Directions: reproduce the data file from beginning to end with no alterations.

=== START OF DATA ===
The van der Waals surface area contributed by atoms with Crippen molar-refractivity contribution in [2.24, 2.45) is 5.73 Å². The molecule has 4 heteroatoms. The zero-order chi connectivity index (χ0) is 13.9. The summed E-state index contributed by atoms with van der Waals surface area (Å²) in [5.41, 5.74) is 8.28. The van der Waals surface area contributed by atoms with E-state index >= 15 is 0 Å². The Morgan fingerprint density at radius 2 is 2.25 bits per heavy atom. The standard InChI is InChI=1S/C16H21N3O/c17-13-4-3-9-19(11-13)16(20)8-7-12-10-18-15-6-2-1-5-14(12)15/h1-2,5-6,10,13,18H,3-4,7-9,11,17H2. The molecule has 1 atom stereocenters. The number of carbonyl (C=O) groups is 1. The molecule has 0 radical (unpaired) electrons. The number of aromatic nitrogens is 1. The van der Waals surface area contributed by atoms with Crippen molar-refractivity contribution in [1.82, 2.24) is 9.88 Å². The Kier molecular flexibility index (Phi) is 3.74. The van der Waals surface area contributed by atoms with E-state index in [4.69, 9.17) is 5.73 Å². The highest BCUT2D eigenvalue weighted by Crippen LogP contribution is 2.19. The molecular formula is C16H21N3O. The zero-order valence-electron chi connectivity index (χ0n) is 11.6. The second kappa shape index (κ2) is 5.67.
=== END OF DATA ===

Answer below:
The van der Waals surface area contributed by atoms with Crippen molar-refractivity contribution in [2.24, 2.45) is 5.73 Å². The molecule has 4 heteroatoms. The zero-order chi connectivity index (χ0) is 13.9. The summed E-state index contributed by atoms with van der Waals surface area (Å²) in [5.41, 5.74) is 8.28. The van der Waals surface area contributed by atoms with E-state index >= 15 is 0 Å². The Morgan fingerprint density at radius 2 is 2.25 bits per heavy atom. The standard InChI is InChI=1S/C16H21N3O/c17-13-4-3-9-19(11-13)16(20)8-7-12-10-18-15-6-2-1-5-14(12)15/h1-2,5-6,10,13,18H,3-4,7-9,11,17H2. The molecule has 1 atom stereocenters. The number of carbonyl (C=O) groups is 1. The molecule has 0 radical (unpaired) electrons. The number of aromatic nitrogens is 1. The van der Waals surface area contributed by atoms with Crippen molar-refractivity contribution in [1.82, 2.24) is 9.88 Å². The Kier molecular flexibility index (Phi) is 3.74. The van der Waals surface area contributed by atoms with E-state index in [4.69, 9.17) is 5.73 Å². The highest BCUT2D eigenvalue weighted by Crippen LogP contribution is 2.19. The molecular formula is C16H21N3O. The zero-order valence-electron chi connectivity index (χ0n) is 11.6. The second kappa shape index (κ2) is 5.67.